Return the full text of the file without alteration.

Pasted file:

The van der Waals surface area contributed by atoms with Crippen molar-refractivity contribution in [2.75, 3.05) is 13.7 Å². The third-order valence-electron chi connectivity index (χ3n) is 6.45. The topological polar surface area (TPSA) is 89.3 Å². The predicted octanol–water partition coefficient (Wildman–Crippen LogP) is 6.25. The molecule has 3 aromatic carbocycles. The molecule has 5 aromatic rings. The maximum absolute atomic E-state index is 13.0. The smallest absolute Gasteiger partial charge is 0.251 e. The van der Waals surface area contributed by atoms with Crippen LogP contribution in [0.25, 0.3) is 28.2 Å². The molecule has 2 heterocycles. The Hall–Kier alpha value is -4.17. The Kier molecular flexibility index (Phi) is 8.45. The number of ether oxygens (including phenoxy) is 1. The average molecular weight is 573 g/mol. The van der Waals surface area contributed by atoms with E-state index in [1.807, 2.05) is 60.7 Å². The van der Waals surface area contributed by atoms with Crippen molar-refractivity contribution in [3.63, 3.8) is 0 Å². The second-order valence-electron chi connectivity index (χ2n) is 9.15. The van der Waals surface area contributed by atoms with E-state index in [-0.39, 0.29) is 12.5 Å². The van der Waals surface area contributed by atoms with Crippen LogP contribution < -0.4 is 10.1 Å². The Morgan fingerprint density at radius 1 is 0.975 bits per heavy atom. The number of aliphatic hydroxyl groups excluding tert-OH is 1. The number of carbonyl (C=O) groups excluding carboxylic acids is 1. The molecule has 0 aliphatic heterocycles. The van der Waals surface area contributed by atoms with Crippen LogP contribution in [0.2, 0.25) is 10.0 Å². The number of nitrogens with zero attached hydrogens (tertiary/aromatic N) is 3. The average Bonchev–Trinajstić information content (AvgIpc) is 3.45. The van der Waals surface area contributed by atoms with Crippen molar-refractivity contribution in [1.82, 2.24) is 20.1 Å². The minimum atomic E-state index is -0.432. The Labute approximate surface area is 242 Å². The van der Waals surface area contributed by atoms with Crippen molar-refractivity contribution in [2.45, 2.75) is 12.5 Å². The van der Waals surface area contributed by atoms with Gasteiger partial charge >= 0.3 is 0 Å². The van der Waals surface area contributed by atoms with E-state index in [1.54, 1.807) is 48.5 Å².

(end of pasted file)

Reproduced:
The van der Waals surface area contributed by atoms with Crippen molar-refractivity contribution in [2.75, 3.05) is 13.7 Å². The third-order valence-electron chi connectivity index (χ3n) is 6.45. The topological polar surface area (TPSA) is 89.3 Å². The predicted octanol–water partition coefficient (Wildman–Crippen LogP) is 6.25. The molecule has 3 aromatic carbocycles. The molecule has 5 aromatic rings. The maximum absolute atomic E-state index is 13.0. The smallest absolute Gasteiger partial charge is 0.251 e. The van der Waals surface area contributed by atoms with Crippen LogP contribution in [0.25, 0.3) is 28.2 Å². The molecule has 2 heterocycles. The Hall–Kier alpha value is -4.17. The Kier molecular flexibility index (Phi) is 8.45. The number of ether oxygens (including phenoxy) is 1. The average molecular weight is 573 g/mol. The van der Waals surface area contributed by atoms with E-state index in [1.807, 2.05) is 60.7 Å². The van der Waals surface area contributed by atoms with Crippen molar-refractivity contribution in [3.63, 3.8) is 0 Å². The second-order valence-electron chi connectivity index (χ2n) is 9.15. The van der Waals surface area contributed by atoms with E-state index in [-0.39, 0.29) is 12.5 Å². The van der Waals surface area contributed by atoms with Crippen LogP contribution < -0.4 is 10.1 Å². The Morgan fingerprint density at radius 1 is 0.975 bits per heavy atom. The number of aliphatic hydroxyl groups excluding tert-OH is 1. The number of carbonyl (C=O) groups excluding carboxylic acids is 1. The molecule has 0 aliphatic heterocycles. The van der Waals surface area contributed by atoms with Crippen LogP contribution in [0.2, 0.25) is 10.0 Å². The number of nitrogens with zero attached hydrogens (tertiary/aromatic N) is 3. The average Bonchev–Trinajstić information content (AvgIpc) is 3.45. The van der Waals surface area contributed by atoms with Crippen molar-refractivity contribution in [1.82, 2.24) is 20.1 Å². The minimum atomic E-state index is -0.432. The Labute approximate surface area is 242 Å². The van der Waals surface area contributed by atoms with Crippen molar-refractivity contribution in [2.45, 2.75) is 12.5 Å². The van der Waals surface area contributed by atoms with Gasteiger partial charge >= 0.3 is 0 Å². The van der Waals surface area contributed by atoms with E-state index in [1.54, 1.807) is 48.5 Å².